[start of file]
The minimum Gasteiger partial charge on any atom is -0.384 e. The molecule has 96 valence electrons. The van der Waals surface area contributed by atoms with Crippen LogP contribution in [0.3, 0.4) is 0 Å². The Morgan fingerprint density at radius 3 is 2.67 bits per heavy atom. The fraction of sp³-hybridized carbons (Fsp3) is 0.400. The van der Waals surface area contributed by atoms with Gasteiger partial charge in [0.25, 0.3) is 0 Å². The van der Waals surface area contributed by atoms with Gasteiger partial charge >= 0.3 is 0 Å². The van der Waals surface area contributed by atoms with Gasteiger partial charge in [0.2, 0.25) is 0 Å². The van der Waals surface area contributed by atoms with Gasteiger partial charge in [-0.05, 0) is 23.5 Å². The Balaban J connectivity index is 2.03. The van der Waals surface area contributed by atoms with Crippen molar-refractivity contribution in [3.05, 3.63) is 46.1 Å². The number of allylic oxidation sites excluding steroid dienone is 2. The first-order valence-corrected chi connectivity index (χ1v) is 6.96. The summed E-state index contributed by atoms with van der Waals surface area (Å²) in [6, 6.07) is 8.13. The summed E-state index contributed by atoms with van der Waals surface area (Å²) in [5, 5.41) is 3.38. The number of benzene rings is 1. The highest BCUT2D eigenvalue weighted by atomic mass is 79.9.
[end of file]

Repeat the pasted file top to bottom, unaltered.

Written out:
The minimum Gasteiger partial charge on any atom is -0.384 e. The molecule has 96 valence electrons. The van der Waals surface area contributed by atoms with Crippen LogP contribution in [0.3, 0.4) is 0 Å². The Morgan fingerprint density at radius 3 is 2.67 bits per heavy atom. The fraction of sp³-hybridized carbons (Fsp3) is 0.400. The van der Waals surface area contributed by atoms with Gasteiger partial charge in [0.25, 0.3) is 0 Å². The van der Waals surface area contributed by atoms with Gasteiger partial charge >= 0.3 is 0 Å². The van der Waals surface area contributed by atoms with Gasteiger partial charge in [0.2, 0.25) is 0 Å². The van der Waals surface area contributed by atoms with Gasteiger partial charge in [-0.05, 0) is 23.5 Å². The Balaban J connectivity index is 2.03. The van der Waals surface area contributed by atoms with Crippen molar-refractivity contribution in [3.05, 3.63) is 46.1 Å². The number of allylic oxidation sites excluding steroid dienone is 2. The first-order valence-corrected chi connectivity index (χ1v) is 6.96. The summed E-state index contributed by atoms with van der Waals surface area (Å²) in [6, 6.07) is 8.13. The summed E-state index contributed by atoms with van der Waals surface area (Å²) in [5, 5.41) is 3.38. The number of benzene rings is 1. The highest BCUT2D eigenvalue weighted by atomic mass is 79.9.